Plugging customer churn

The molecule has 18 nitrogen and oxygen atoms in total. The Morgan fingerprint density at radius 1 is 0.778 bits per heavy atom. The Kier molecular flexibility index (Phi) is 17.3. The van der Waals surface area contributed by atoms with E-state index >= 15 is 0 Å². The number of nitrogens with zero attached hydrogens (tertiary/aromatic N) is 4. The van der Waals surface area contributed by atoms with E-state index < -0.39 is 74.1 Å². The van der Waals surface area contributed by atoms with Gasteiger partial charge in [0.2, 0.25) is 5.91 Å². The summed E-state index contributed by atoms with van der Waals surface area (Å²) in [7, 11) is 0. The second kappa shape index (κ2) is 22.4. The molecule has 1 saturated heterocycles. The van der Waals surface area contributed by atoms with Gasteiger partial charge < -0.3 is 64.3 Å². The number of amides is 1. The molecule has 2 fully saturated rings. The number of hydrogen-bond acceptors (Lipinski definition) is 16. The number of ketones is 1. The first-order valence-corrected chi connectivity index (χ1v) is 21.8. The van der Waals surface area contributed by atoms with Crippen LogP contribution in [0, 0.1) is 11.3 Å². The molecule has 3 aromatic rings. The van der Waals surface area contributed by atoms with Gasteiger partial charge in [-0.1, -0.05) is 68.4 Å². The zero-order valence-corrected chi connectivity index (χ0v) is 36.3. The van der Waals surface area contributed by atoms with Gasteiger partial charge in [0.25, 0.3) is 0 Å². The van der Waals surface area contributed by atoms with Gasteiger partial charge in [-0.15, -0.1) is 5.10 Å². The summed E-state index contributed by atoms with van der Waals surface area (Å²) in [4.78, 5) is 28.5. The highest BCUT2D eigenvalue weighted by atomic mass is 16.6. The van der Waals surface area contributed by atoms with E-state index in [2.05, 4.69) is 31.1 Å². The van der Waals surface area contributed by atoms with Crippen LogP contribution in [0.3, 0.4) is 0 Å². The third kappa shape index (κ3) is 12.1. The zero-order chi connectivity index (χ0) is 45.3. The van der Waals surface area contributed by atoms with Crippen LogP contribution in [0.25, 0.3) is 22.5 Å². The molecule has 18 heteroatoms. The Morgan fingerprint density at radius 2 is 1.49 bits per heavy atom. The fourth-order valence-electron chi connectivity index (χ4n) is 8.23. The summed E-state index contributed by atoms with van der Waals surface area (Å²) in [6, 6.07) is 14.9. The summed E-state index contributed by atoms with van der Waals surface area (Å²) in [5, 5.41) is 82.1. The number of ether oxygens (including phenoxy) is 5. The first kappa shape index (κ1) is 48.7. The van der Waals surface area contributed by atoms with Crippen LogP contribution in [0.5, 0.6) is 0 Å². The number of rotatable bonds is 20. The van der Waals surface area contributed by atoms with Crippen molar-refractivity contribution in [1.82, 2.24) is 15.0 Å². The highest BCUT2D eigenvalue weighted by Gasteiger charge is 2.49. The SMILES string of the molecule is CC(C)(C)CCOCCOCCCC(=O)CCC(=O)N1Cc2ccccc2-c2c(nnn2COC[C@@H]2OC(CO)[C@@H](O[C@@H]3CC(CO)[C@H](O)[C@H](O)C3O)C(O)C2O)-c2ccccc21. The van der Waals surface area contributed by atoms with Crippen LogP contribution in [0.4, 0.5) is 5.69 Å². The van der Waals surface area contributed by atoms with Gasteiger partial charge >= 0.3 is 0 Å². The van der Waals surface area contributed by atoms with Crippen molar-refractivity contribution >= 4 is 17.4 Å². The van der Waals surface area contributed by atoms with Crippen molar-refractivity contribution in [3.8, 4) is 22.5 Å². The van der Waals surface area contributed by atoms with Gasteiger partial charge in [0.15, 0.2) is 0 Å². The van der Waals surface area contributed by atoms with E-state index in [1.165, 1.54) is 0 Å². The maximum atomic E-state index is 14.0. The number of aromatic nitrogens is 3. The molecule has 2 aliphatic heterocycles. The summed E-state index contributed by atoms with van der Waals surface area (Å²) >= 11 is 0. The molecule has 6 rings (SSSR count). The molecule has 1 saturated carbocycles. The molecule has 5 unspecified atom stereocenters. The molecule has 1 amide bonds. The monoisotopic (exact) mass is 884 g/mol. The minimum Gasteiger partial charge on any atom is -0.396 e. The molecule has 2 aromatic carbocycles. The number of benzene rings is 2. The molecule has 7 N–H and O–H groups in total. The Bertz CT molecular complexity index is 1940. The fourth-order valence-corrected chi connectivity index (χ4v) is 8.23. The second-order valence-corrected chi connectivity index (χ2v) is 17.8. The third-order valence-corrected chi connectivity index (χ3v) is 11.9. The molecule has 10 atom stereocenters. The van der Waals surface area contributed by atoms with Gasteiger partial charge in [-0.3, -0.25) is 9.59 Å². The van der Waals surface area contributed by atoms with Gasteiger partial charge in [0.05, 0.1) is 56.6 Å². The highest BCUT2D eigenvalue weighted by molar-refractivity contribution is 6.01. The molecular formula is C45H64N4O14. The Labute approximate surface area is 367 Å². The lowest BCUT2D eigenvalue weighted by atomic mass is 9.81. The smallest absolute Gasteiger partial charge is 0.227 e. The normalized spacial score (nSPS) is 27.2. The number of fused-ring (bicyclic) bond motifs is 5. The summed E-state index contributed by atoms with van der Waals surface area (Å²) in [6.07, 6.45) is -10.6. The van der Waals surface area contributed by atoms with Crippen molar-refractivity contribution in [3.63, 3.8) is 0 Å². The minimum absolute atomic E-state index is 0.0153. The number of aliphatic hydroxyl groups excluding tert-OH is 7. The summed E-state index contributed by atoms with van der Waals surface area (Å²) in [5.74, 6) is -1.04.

Despite the proliferation of new channels, many customers still reach for the phone when they have a service-related issue, and enterprises continue to focus on the voice channel as an area for differentiation. In fact, voice still accounts for the majority of contact centre interactions between the customer and the enterprise. It is a unique channel because it serves as the point of first contact for most customers, but also the last resort for those needing to speak with a live agent, because they could not complete a transaction in another channel. This is why the metrics that provide insight into the voice channel are so important.The KPIs used today by most contact centres focus mainly on operational metrics, which are necessary to reduce costs but are not good indicators of customer experience. Enterprises are under extreme pressure to improve customer retention, reduce costs, mitigate risks, and do more with less. The most successful self-service and routing applications in the voice channel will come from insights gleaned through consistent tracking and analysis of these metrics. By tracking TCR, enterprises gain insight into both efficiency and effectiveness, which helps them to better understand customer service experiences.According to Ovum research, 98% of interactions in the contact centre were handled through the voice channel in 2004. This number dropped to 67% of interactions in 2009. Though the proportion of interactions handled through the voice channel is decreasing, call volume is actually increasing at a moderate rate, and the number of transactions across other channels is trending upward at a rapid rate. Nevertheless, voice is still king in the contact centre, and enterprises need to optimise self-service and call routing applications in this channel to remain competitive.Although increasing automation rates in the voice channel makes sense for cost reduction purposes, a nominal increase of a mere 2–3% in automation rates can cause customer frustration and potentially customer churn. TCR provides a level of actionable intelligence for enterprises to gauge how much they can automate without degradation in the customer experience.Key messagesNew challenges confront enterprises in today’s multi-channel market. Increased customer queries and transactions across voice, web, email, SMS, chat and social media channels are difficult to manage; it is hard for enterprises to leverage customer data that can help them exceed service expectations.Commonly used metrics in the contact centre are either too broad or too technical. They do not provide the type of information that enables enterprises to gauge customer satisfaction levels. Consequently, enterprises are unable to make any true service improvements.Task completion rates (TCRs) represent a better metric for measuring satisfaction. TCRs break a customer interaction into different tasks, thereby providing a much more granular look at both qualitative and quantitative information. The premise behind TCRs is that customers are significantly more satisfied when they feel they are making progress within an interaction. The wrong metrics create false impressionsIn a recent Ovum survey, 1554 North American consumers were asked what they perceived to be the most challenging channel in customer service. A full 32% of respondents identified automated self-service/voice recognition in the voice channel as the most challenging. This was followed by paper mail and speaking with live agents in the voice channel. It is clear from the results of the survey that there is significant customer frustration when it comes to automated self-service and voice recognition systems.Enterprises spend more than $3 billion per year on automated touch-tone and voice recognition self-service and routing systems and services in North America. These investments are driven primarily by enterprises’ efforts to reduce costs and improve customer satisfaction and loyalty. While investments in these solutions will continue to increase over the next five years in North America, there is an obvious disconnect in what the enterprises deploying self-service and routing solutions perceive, and what the customers using the solutions actually experience. This disconnect can be traced to how and what enterprises track when gauging the performance of their self-service and voice recognition systems.The problem with current metricsIn the voice channel, enterprises have been struggling with how to successfully and accurately gauge customer satisfaction levels in a way that is neither expensive nor time-consuming.Some enterprises conduct customer satisfaction surveys and ethnographic studies across a small sample population. This is valuable in providing insight into the experiences of specific types of customers; but enterprises still need to extract actionable intelligence from metrics that are representative of all customer interactions in the voice channel.The KPIs tracked by enterprises in the voice channel today are often too broad and focus primarily on the cost, as opposed to the quality, of customer service delivered. For example, automation rates are typically monitored to gauge the performance of self-service and routing applications, which provide enterprises with a bird’s eye view of application performance. But this metric says little about customer experience. Other common metrics used in the voice channel are simply too technical. First call resolution rates, recognition rates, error recovery rates and call handle times certainly indicate how the system as a whole is functioning. But these metrics don’t really say anything meaningful about the customer experience.Imagine a car with only a speedometer but no tachometer, gas gauge, rear view or side view mirrors. The driver knows how fast he is going, but has no idea of how hard the engine is working, how far he is able to travel with his current fuel, and no understanding of where his car is in relation to other cars and objects on the road. Ultimately, the goal of improving self-service automation necessitates better metrics to gauge customer satisfaction at both broad and granular levels. This is more important now, given the constant demographic shifts within consumer populations. Ethnic diversity, age, income level, and comfort with new technology all affect the way customers interact with businesses and what they expect from enterprises with which they do business.The emergence of new forms of communication, from email – which is now almost traditional – to SMS and social media, necessitate changes in the way enterprises gauge the state of their customer relationships. Clumsy metrics such as call handle rates simply aren’t relevant for a consumer populace that is accustomed to outreach via Tweet or SMS. What this means for enterprises is that there is a significant opportunity to differentiate at the customer service level. Products and services are becoming commoditised at a faster rate than ever before due to globalisation. In a copycat world, improvements in one product or service grant are only a temporary advantage. But the value of great customer service is that it builds and reinforces customer loyalty. Better metrics can help facilitate this connection.Customer impact of task completion ratesTask completion rate (TCR), also known as transaction completion rate, is the percentage of interactions that trigger a specific task end-point. In the context of the voice channel, the customer enters the self-service or routing application, then begins and completes the specific transaction the customer originally intended to complete. He then hangs up or moves on to the next task. This is common for transactions that have clearly defined endpoints (eg: address change, bill payment, and fund transfer).TCR breaks a customer interaction into different tasks, thereby providing a much more granular look at both qualitative and quantitative information. The premise behind TCR is that customers are significantly more satisfied when they feel they are making progress within an interaction. Because customers generally call contact centres to accomplish a single goal, it is easy to overlook the fact that numerous individual tasks comprise a single interaction.Take, for instance a customer trying to book a new flight using airline reward miles. The first task for the automated solution to complete is to determine whether or not that customer has enough miles. If the answer is yes, the second task is to determine whether there are any flights that can accommodate that customer. If the answer is yes again, then the final task to complete is to book the flight.The surface simplicity of this interaction ("I want to book a flight”) belies the complexity happening beneath. A jam in one of the cogs, no matter how small, can disrupt the entire system and irritate the customer.The importance of TCRThe number of KPIs that enterprises track is increasing, as contact centres are being more widely recognised as a strategic asset, as opposed to a cost centre for enterprises. TCR is one of several newer KPIs that enable enterprises to derive strategic value from monitoring and processing information gathered from these metrics. These newer strategic KPIs go beyond the limitations of what quality, agent, cost and operational metrics provide.Figure 1 (P30) shows the evolution of the KPIs that enterprises use to benchmark contact centre performance today, and what they will incorporate into their tracking mechanisms in the future. These KPIs are further detailed below.Operational KPIsThese are the basic metrics that are tracked, with a focus on the operational aspects of a contact centre. All contact centre operations need to at least track these in order to stay in operation. Cost KPIsThese metrics are designed to provide the enterprise with the ability to compare cost structures and overheads in the contact centre. They are not relevant to the customer, and during tougher economic times these metrics often receive priority over others.Agent KPIsThese metrics enable enterprises to track agent performance from a sales performance perspective as well as an employee satisfaction perspective. Agent quality is of particular importance to contact centres and enterprises that need to retain high-quality agents and decrease agent attrition rates, as hiring and staffing contact centres is expensive.Quality KPIsThese metrics track the effectiveness of customer care in the contact centre. They are highly relevant to customers as they focus on the customer experience, a differentiator for most enterprises. However, these metrics do not provide much granularity into the customer experience in each channel or across channels. Strategic KPIsThese metrics cannot be classified as belonging to just one of the operational, quality, agent, or cost categories of KPIs, which are essentially metrics that measure efficiency or effectiveness. Efficiency metrics are mostly about costs and operations, while effectiveness metrics focus on improving quality, customer experience and agent retention.Strategic metrics reconcile the need for efficiency and effectiveness in three areas: quality, cost and agents. In some cases, strategic metrics will be applied to all three areas. Tracking new metrics provides different perspectives that enable enterprises (which are constantly challenged with fine-tuning efficiency and effectiveness dials) to optimise customer service and costs.Aside from TCR, the following metrics fall into this category:First contact resolution (FCR) rate – The rate at which customer inquiries or transactions are completed on the first contact, regardless of the channel of communication. A customer can start a transaction in one channel and complete the transaction in another within the same session. Policy adherence measures – Metrics for tracking compliance.Competitive trackers – A new KPI for tracking information that becomes business intelligence for enterprises.Revenue per employee (RPE) – The RPE ratio is used to more effectively track cost versus profit centre initiatives and upsell and cross-sell campaigns.Cost per interaction/session – The cost of an end-to-end interaction across multiple channels.To be successful in today’s challenging business climate, enterprises need to find the right balance between efficiency and effectiveness without diluting resources, regardless of the economic challenges. TCR provides actionable intelligence for enterprises to improve efficiency and effectiveness, giving enterprises a competitive advantage in the voice channel. The growing role of TCR in the futureEnterprises that adopt TCR will be able to accurately measure the success of an end-to-end customer interaction across multiple channels in the same session. This is where the value of TCR for the enterprise will be amplified. Measuring TCR ultimately provides an all-encompassing view of customer behaviour and trends. At the same time, it allows enterprises to drill down into each interaction and get the detailed insights they need to make relevant business decisions. While TCR is more prevalent in the voice and web channels today, it will eventually be used across more channels as more customers begin a transaction in one channel and complete it in an entirely different channel, potentially at a different time. Another vital metric that enterprises need to track is first contact resolution (FCR) – an extension of first call resolution. Unlike first call resolution, which refers only to contact initiated through the phone channel, FCR is a metric determining when an issue was resolved regardless of the channel. FCR, which can focus on multiple goals in one interaction, can be used in conjunction with TCR, which isolates and tracks completion rates for specific goals, tasks, and sub-tasks. The combination of the two metrics ultimately provides varied levels of insight into customer interactions which can be very powerful for enterprises.Tear down silo wallsEnterprises should evaluate and tear down silo walls that inhibit the flow of information, while investing in technology that enables connection between the various departments of an enterprise. Enterprises commonly segregate their self-service strategies, agent-assisted service strategies and proactive communications strategies. This is a mistake; customer service should be seamless, holistic and intelligent, connecting inbound, outbound, automated and assisted service into a single system where management is centralised and economies of scale can be augmented.Once an enterprise connects previously disparate databases, it creates the foundation for new possibilities. For instance, personalised automation, which accesses caller details and history to provide a dynamic and personalised interface, enables customers to handle more complicated tasks through self-service, and frees up contact centre staff to handle more complex transactions. Adding adjunct technologies such as personalised automation, which complement the performance of self-service and routing solutions, will help drive TCR higher.Get all stakeholders on boardDeriving relevant actionable intelligence from TCR will differ from one department to another. Customer service operations should collaborate with marketing, sales and IT departments to educate them on TCR. TCR data needs to be organised, contextual and relevant for each department, and should be provided in real time where applicable. By promoting cross-departmental activity, enterprises will be able to more quickly track TCR across multiple channels (not just voice) to gain actionable insight that can directly impact enterprises’ bottom line. Commit to improving TCR over timeEnterprises should constantly strive to improve TCR over time. They should consistently baseline, benchmark and tune applications to ensure that self-service and call routing performance is improving in the voice channel, as well as other applications in other channels where TCR is being tracked. This article is an abridged version of Ovum Analyst Dan Hong’s research report ‘Using task completion rates to understand customer service experiences’.